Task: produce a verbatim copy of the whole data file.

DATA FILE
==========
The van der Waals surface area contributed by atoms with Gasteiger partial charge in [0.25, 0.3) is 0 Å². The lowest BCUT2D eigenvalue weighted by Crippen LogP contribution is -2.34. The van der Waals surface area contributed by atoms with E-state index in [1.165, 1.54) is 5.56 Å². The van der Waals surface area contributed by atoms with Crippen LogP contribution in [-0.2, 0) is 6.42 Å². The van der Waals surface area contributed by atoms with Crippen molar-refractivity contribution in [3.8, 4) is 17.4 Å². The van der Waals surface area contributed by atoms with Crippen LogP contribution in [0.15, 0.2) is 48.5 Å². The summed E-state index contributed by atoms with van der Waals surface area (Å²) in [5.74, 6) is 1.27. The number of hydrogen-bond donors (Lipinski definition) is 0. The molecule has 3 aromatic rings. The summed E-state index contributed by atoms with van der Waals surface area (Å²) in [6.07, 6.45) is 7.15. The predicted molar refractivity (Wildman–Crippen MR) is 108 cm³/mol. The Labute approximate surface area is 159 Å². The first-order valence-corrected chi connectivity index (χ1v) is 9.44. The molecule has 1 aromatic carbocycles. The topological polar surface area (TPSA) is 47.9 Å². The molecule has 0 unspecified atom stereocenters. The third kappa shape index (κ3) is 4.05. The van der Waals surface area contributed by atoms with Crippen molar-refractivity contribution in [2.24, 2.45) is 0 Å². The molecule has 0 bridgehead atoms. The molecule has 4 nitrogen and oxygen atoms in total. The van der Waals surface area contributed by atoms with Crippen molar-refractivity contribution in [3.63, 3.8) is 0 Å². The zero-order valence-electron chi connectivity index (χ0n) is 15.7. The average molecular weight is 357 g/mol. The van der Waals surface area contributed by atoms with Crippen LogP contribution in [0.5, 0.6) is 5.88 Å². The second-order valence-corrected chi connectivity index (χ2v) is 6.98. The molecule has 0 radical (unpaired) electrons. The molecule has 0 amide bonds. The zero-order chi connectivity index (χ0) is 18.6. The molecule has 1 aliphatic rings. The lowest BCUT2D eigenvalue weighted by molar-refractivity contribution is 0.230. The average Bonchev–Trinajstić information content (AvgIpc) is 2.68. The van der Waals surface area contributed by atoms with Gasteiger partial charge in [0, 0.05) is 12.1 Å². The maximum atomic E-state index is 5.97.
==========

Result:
The van der Waals surface area contributed by atoms with Gasteiger partial charge in [0.25, 0.3) is 0 Å². The lowest BCUT2D eigenvalue weighted by Crippen LogP contribution is -2.34. The van der Waals surface area contributed by atoms with E-state index in [1.165, 1.54) is 5.56 Å². The van der Waals surface area contributed by atoms with Crippen LogP contribution in [-0.2, 0) is 6.42 Å². The van der Waals surface area contributed by atoms with Crippen molar-refractivity contribution in [3.8, 4) is 17.4 Å². The van der Waals surface area contributed by atoms with Crippen LogP contribution in [0.15, 0.2) is 48.5 Å². The summed E-state index contributed by atoms with van der Waals surface area (Å²) in [5.74, 6) is 1.27. The number of hydrogen-bond donors (Lipinski definition) is 0. The molecule has 3 aromatic rings. The summed E-state index contributed by atoms with van der Waals surface area (Å²) in [6.07, 6.45) is 7.15. The predicted molar refractivity (Wildman–Crippen MR) is 108 cm³/mol. The Labute approximate surface area is 159 Å². The first-order valence-corrected chi connectivity index (χ1v) is 9.44. The molecule has 1 aromatic carbocycles. The topological polar surface area (TPSA) is 47.9 Å². The molecule has 0 unspecified atom stereocenters. The third kappa shape index (κ3) is 4.05. The van der Waals surface area contributed by atoms with Crippen molar-refractivity contribution in [2.24, 2.45) is 0 Å². The molecule has 0 bridgehead atoms. The molecule has 4 nitrogen and oxygen atoms in total. The van der Waals surface area contributed by atoms with Crippen molar-refractivity contribution in [3.63, 3.8) is 0 Å². The zero-order valence-electron chi connectivity index (χ0n) is 15.7. The average molecular weight is 357 g/mol. The van der Waals surface area contributed by atoms with Crippen LogP contribution in [0.5, 0.6) is 5.88 Å². The second-order valence-corrected chi connectivity index (χ2v) is 6.98. The molecule has 0 radical (unpaired) electrons. The molecule has 0 amide bonds. The zero-order chi connectivity index (χ0) is 18.6. The molecule has 1 aliphatic rings. The lowest BCUT2D eigenvalue weighted by molar-refractivity contribution is 0.230. The average Bonchev–Trinajstić information content (AvgIpc) is 2.68. The van der Waals surface area contributed by atoms with Gasteiger partial charge in [0, 0.05) is 12.1 Å². The maximum atomic E-state index is 5.97.